I am 27 years old and earn up to 8 lakh a year. How much should I start investing in mutual funds if I am able to save more than 50% of my salary? Could you please suggest some low-risk funds?

—Pragna Gupta

The general thumb rule for how much a salaried person should invest regularly is that they should invest about a fourth to a third (25-35%) of their income. If you can save and invest more than that, that’s great. However, you should do two things in this regard.

First, make sure you have some surplus amount saved in a contingency fund that can take care of any emergency needs. There are no hard and fast rules about how much this should be, but for a young person such as yourself, a quarter of your annual income should suffice. So, make sure you have about 2 lakh salted away in a safe place (either in your bank savings account or a liquid fund) before you start investing.

Second, make sure that you can sustain the amount of money that you are planning to invest over the long term. If you think that in a year or two, you may not be able to sustain this level (50%) of saving and investing, you should probably shoot for a lower amount and increase it as your income grows, say, annually.

Assuming you have a take-home monthly salary of 50,000 (after taxes) and you are investing 20,000-25,000, you can start investing in view of that your age and low risk tolerance level. I would suggest a 50:50 split between equity and debt. Equity funds Aditya Birla Sunlife Frontline and Parag Parikh Long term, and debt funds HDFC Short term fund and UTI short term income fund will fill out the portfolio well.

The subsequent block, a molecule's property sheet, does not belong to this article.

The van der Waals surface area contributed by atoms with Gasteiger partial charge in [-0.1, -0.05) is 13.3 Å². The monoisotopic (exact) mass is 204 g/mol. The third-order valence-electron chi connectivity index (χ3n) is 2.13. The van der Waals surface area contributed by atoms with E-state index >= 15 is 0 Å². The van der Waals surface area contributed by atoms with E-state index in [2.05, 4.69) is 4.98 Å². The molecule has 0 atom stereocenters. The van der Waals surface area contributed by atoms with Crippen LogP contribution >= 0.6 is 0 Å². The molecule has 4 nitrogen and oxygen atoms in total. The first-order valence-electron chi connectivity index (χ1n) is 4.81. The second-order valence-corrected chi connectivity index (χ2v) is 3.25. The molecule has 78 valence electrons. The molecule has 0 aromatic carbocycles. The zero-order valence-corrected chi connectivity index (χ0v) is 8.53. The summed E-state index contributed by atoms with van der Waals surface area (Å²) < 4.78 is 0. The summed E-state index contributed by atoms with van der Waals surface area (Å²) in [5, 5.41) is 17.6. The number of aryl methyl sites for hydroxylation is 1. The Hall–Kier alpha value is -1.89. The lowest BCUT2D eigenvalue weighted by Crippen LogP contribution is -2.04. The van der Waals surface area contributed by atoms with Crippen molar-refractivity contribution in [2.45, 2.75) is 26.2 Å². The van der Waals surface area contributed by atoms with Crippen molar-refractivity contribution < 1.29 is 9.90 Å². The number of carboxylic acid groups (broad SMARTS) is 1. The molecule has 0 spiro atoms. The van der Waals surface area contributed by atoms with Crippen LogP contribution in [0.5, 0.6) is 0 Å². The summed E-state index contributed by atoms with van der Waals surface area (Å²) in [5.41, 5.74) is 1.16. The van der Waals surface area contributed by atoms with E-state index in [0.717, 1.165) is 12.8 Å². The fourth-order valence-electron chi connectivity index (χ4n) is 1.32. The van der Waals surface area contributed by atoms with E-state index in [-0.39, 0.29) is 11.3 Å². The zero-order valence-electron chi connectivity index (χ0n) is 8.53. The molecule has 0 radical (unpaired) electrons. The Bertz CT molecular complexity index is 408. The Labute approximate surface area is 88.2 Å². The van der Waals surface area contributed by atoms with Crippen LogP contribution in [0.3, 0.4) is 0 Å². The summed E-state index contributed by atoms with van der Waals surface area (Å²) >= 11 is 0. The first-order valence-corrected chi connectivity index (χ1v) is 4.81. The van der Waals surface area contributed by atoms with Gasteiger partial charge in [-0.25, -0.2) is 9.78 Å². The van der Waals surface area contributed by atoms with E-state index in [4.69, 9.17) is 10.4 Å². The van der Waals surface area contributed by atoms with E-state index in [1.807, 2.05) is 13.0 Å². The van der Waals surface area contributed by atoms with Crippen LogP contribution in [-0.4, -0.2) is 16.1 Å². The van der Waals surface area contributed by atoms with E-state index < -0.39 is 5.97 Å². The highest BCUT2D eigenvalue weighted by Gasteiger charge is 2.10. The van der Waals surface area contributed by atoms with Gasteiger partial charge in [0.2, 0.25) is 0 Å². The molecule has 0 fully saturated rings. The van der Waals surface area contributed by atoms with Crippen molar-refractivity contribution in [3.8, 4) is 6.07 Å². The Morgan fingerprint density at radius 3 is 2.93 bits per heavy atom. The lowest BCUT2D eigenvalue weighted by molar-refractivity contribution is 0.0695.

My current mutual fund investments (₹60,000 per month) are in equity funds. I am now considering diversifying into debt schemes. Apart from the diversification benefit, I do not have any particular requirement for the money I plan to invest in debt MFs. However, I expect to earn more than 6%. Please suggest an appropriate scheme for me? Also, should I invest a lump sum or should I follow the SIP route?

—Neel Shah

Investors choose the SIP route for two reasons—to reduce the timing risk of investing lump sum in the market, and to match their monthly income cash flow with their investment plan. When it comes to debt funds, only the cash flow matching requirement make sense. Debt funds are not as volatile as equity funds and hence the need for cost-averaging is low. Adding debt funds to a SIP portfolio will have the beneficial effect of lowering the overall portfolio volatility and, hence, it’s a good option.

It’ll be good to stick to the lower-end of the duration curve to avoid interest rate risks. That means, short-term funds such as HDFC short term debt fund and ICICI Short term fund would make good additions to your portfolio. You can add one or both of these funds to your SIP portfolio. If you have a lump sum, you can invest in a single shot as well.

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Srikanth Meenakshi is co-founder and chief operating officer, FundsIndia.com. Queries and views at mintmoney@livemint.com

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